French weekly magazines review 26 April 2015
Issued on: Modified:
French magazines warn EU leaders about the dangers of egocentrism as Islamists look to exploit the worsening humanitarian crisis in the Mediterranean.
This week’s editorials are all about the humanitarian disaster taking place in the Mediterranean Sea after 800 migrants drowned on the night of 18 April on their way from Libya to Europe.
According to Le Canard Enchaîné the bodies are washing up on the Italian coast, adding to the 400 who died in another boat which capsized in the same waters on 12 April. That makes it 1,200 deaths and according to the satirical weekly, the equivalent of eight Germanwings Airbus planes in less than a week.
For Le Canard, at this stage EU leaders can no longer afford to sit by and watch Italy struggle with the emergency alone with thousands of Eritreans, Somalis, Syrians and Sudanese packed in warehouses in the port city of Lampedusa. That’s costing Italy 9 million euros per month, says Le Canard. The magazine wonders how the Europeans can dare criticise the Italians of encouraging the criminal networks to send more boat people through their rescue operations.
The satirical weekly‘s editorial was written a day before an EU emergency summit in Brussels doubled the assets of the existing border-surveillance and rescue operations. However Le Canard Enchaîné holds that in the context of rising unemployment and xenophobia in Europe, it will take more time and probably more deaths at sea to transform pious wishes into concrete results.
Le Figaro Magazine believes the EU leaders acted out of pressure and not by their own design, which is probably why there were no specific budget targets set for the operations.
Marianne agrees, saying it is hard to see how EU leaders can go beyond their current engagements. It paraphrases ex-French Foreign Minister Bernard Kouchner who accuses the EU of hiding behind its little finger and trying to avoid assuming its responsibilities, an attitude he suspects to be a hypocritical ploy to combat immigration.
In its own editorial, the New Observer L’Obs claims that the death at sea of 800 men, women and children off the Libyan coast on a single night was not a humanitarian disaster but the macabre consequence of cowardice and irresponsibility on the part of Europe. It argues that Europe must take the blame for barricading itself under the pressure of public opinion, shrivelled up in greed and rejection of helpless foreigners.
L’Obs recalls the Pope’s reference to the culture of good living which made Europeans out to be so egocentric to the point of becoming indifferent to pain of others. The holy pontiff spoke in the aftermaths of the Lampedusa tragedy in 2013.
In its own editorial Le Point puts forward its conviction that traffickers do understand such geo-political realities. The right-wing magazine publishes a profile of “the man who throws migrants into the sea”. His name: Ermias Ghermay, a Tripoli-based Ethiopian branded by the magazine as the “slave master and smuggler manning the route between Libya and Italy”.
According to Le Point, Italian intelligence agents overheard him recently bragging about having found his own America in Libya. One of his overloaded boats had just arrived the coast of Sicily and he was congratulating himself for the success of his mission.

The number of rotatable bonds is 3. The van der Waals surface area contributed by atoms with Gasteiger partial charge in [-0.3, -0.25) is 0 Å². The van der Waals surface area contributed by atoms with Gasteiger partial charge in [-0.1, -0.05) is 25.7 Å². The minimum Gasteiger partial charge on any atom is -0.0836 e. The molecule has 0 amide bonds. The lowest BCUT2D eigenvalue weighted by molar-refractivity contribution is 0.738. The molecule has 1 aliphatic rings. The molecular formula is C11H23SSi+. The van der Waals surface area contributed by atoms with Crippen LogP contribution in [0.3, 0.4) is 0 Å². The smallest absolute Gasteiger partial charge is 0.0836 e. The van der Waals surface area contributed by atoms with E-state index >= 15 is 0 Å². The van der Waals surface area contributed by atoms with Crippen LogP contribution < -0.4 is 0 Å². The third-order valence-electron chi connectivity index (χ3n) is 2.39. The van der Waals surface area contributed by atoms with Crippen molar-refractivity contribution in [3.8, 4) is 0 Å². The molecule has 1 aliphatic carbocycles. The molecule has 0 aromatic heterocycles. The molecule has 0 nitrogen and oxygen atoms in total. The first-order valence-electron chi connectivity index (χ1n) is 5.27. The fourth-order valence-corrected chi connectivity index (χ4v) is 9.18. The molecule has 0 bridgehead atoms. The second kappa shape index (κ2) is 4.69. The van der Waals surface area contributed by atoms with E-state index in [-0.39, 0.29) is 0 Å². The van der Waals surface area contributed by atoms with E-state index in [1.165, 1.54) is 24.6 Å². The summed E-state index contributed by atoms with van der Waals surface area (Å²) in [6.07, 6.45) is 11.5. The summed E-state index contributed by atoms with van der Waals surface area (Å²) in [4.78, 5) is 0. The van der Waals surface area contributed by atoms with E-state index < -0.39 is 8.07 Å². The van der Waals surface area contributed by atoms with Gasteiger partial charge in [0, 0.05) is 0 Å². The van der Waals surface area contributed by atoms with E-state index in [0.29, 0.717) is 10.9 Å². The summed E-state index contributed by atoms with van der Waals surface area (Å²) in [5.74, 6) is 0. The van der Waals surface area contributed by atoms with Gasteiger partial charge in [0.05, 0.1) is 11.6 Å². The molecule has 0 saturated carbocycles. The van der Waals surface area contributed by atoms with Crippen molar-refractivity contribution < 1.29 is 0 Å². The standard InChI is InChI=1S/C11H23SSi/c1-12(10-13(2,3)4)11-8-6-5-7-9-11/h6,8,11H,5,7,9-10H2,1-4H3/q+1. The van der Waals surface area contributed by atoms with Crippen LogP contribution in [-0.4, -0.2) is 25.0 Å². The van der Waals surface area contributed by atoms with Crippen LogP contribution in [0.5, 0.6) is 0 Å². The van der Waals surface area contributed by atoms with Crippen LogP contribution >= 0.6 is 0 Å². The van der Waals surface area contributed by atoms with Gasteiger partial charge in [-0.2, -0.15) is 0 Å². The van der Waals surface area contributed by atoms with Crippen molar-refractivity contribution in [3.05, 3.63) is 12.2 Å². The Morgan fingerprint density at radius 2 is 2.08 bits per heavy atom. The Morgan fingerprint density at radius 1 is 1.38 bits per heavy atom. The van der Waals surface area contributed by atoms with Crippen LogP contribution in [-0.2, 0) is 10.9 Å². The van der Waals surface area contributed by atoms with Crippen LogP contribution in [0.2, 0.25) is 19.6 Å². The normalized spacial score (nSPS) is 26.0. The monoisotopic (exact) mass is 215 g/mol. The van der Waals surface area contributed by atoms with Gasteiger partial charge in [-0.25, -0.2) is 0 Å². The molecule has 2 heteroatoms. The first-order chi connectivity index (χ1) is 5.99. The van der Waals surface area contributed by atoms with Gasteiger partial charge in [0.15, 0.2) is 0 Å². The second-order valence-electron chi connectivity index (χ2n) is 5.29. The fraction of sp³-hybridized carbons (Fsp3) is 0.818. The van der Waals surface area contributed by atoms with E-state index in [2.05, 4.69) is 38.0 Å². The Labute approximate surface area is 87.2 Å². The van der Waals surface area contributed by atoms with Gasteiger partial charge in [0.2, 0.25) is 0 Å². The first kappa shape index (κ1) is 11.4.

As the publication reports, Ghermay is a household name not just south of the Sahara but also in the Horn of Africa, a real sesame for candidates seeking to make the “journey of hope to rich Europe”. Le Point says he is believed to have freighted the boat that capsized off the coast of Lampedusa in October 2013 in which 366 migrants drowned.
The conservative weekly describes Ghermay as one of the few traffickers in Libya capable of holding a half thousand people in captivity before forcing them into boats. Le Point says it has identified agents of Ghermay’s empire in every country where human trafficking thrives Ethiopia, Eritrea Ghana, the Ivory Coast.
He reportedly charges 4,600 euros per head for the trip across the Sahara to Libya, 1,800 for the trip to the coast of Sicily and 4,500 euros for VIP services in high-speed zodiacs heading to the Sicilian coastline. The racketeering includes 1,500 more for migrants needing passports. The traffickers also charge an additional 400 euros for tickets to Milan and 1,500 for a car ride to final destinations such as Switzerland, Germany and Sweden.
Le Point says Ghermay’s lucrative trade is facing a disaster after his brother Asghedom, who operates the European side of the operation, was arrested on 20 April alongside 20 accomplices.
In a chronicle entitled "Jihad and extreme misery", l'Express warns that Libya is on the verge of becoming a "launching pad for Islamist insurgents seeking to reach Europe". The magazine reports that most of the traffickers have acquired heavy weapons probably with the help of the Islamic State armed group which they use to defend themselves and to keep Italian coast guards away from their sea routes.
Some of the militias have reportedly been radicalised by the Islamic State group to incite inter-ethnic and inter-religious hatred in the poor and wretched communities waiting for a chance to leave the "Libyan hell". L'Express says the arrest of some Muslim migrants in Sicily a week ago for allegedly throwing 12 Christians into the sea from their overcrowded boat may be the clearest evidence of an anti-Christian campaign taking place in Libya.